This might seem obvious to some people--BMW is one of the few remaining automakers famous for putting all six cylinders in a row, not in a V -- but various reports of patented V-6 engine designs forced us to consider the possibility of living in a world where a M3 boasts a turbocharged V-6. Considering BMW's success with mounting two turbochargers in the valley of its V-8 engines, some sourcessuggested the engineers in Munich could just lop two cylinders off the block and send the engine to market.
Not so fast: Bimmerpost managed to get BMW North America President Ludwig Willisch to go on the record at a recent gathering, and Willisch put the rumors to rest: the M3 will get an I-6 – something it hasn’t had since the present-generation model debuted in 2007. Willisch said that while a V-6 was proposed and considered, it was later ruled out in favor of an inline design.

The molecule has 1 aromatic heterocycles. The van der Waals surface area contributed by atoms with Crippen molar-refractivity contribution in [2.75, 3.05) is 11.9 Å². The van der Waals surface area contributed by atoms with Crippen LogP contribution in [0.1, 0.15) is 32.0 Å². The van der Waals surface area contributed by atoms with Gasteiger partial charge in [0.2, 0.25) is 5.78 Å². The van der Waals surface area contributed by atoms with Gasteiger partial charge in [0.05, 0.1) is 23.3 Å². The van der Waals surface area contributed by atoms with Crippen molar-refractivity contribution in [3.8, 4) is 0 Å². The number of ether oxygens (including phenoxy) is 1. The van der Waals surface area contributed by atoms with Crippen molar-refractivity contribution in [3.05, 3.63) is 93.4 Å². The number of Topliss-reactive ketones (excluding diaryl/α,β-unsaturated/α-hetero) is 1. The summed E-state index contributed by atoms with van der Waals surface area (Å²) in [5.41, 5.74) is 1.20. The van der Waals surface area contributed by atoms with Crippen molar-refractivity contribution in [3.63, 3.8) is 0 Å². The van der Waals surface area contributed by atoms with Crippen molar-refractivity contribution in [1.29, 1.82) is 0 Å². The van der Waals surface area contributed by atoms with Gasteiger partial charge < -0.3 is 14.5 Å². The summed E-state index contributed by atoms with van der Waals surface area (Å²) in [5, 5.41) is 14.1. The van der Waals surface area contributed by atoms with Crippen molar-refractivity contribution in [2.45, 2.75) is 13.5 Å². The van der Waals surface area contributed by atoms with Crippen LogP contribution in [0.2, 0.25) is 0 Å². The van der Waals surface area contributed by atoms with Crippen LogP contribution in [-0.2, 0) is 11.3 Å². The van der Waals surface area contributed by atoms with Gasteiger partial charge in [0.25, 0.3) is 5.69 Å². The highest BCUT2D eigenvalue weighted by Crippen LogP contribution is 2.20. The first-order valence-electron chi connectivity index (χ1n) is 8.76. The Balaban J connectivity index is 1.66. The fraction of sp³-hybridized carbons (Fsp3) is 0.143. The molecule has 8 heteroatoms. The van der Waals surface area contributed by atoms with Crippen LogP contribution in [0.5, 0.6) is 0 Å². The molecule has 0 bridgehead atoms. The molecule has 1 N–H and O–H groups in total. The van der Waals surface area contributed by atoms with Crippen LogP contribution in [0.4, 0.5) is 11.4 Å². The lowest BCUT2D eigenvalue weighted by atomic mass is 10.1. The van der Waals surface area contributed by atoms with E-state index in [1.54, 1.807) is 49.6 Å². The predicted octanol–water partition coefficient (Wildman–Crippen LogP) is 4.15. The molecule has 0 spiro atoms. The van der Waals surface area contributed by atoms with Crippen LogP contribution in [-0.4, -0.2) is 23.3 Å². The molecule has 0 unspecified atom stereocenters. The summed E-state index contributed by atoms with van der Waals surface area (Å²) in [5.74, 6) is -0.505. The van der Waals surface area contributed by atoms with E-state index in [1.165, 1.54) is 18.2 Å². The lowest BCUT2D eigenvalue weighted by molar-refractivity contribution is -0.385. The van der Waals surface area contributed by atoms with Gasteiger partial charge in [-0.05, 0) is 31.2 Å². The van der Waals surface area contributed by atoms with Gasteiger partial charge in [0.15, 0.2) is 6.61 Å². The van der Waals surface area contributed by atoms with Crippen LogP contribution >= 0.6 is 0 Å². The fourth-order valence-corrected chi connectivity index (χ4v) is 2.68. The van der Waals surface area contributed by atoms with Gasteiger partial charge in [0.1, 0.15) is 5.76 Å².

With engine shape out of the way, all that's left is to figure how BMW will escalate power. Patents suggest that BMW is working on (or has completed) an electric turbocharger, which could lend itself to a biturbo or triturbo setup, where the electric turbo provides boost just off idle and at low speeds, and hands boost duty to either one twin-scroll turbo or two larger turbos.
Considering that the current M3's 4.0-liter V-8 engine makes 414 horsepower, expect the new model to produicesomewhere close to 450 horsepower, all the while decreasing carbon dioxide emissions and increasing fuel economy. Expect to hear more about the car between over the next twelve months, as the next-gen M3 allegedly has a target release date of late 2013.